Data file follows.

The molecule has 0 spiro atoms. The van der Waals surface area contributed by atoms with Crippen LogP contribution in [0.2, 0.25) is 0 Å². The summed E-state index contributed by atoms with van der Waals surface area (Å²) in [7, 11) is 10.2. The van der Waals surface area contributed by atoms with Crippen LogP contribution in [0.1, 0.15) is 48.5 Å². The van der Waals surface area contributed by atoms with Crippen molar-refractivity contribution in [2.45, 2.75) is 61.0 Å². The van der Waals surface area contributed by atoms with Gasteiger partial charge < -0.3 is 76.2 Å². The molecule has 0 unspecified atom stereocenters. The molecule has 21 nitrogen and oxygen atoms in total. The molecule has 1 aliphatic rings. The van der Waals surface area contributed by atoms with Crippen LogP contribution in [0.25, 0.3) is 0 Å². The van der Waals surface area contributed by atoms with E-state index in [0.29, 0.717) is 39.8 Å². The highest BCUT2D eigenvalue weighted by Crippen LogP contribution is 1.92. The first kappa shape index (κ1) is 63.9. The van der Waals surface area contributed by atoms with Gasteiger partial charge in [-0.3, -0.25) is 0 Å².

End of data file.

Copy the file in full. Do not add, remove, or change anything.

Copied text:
The molecule has 0 spiro atoms. The van der Waals surface area contributed by atoms with Crippen LogP contribution in [0.2, 0.25) is 0 Å². The summed E-state index contributed by atoms with van der Waals surface area (Å²) in [7, 11) is 10.2. The van der Waals surface area contributed by atoms with Crippen LogP contribution in [0.1, 0.15) is 48.5 Å². The van der Waals surface area contributed by atoms with Crippen molar-refractivity contribution in [2.45, 2.75) is 61.0 Å². The van der Waals surface area contributed by atoms with Gasteiger partial charge < -0.3 is 76.2 Å². The molecule has 0 unspecified atom stereocenters. The molecule has 21 nitrogen and oxygen atoms in total. The molecule has 1 aliphatic rings. The van der Waals surface area contributed by atoms with Crippen LogP contribution in [0.25, 0.3) is 0 Å². The van der Waals surface area contributed by atoms with E-state index in [0.29, 0.717) is 39.8 Å². The highest BCUT2D eigenvalue weighted by Crippen LogP contribution is 1.92. The first kappa shape index (κ1) is 63.9. The van der Waals surface area contributed by atoms with Gasteiger partial charge in [-0.3, -0.25) is 0 Å².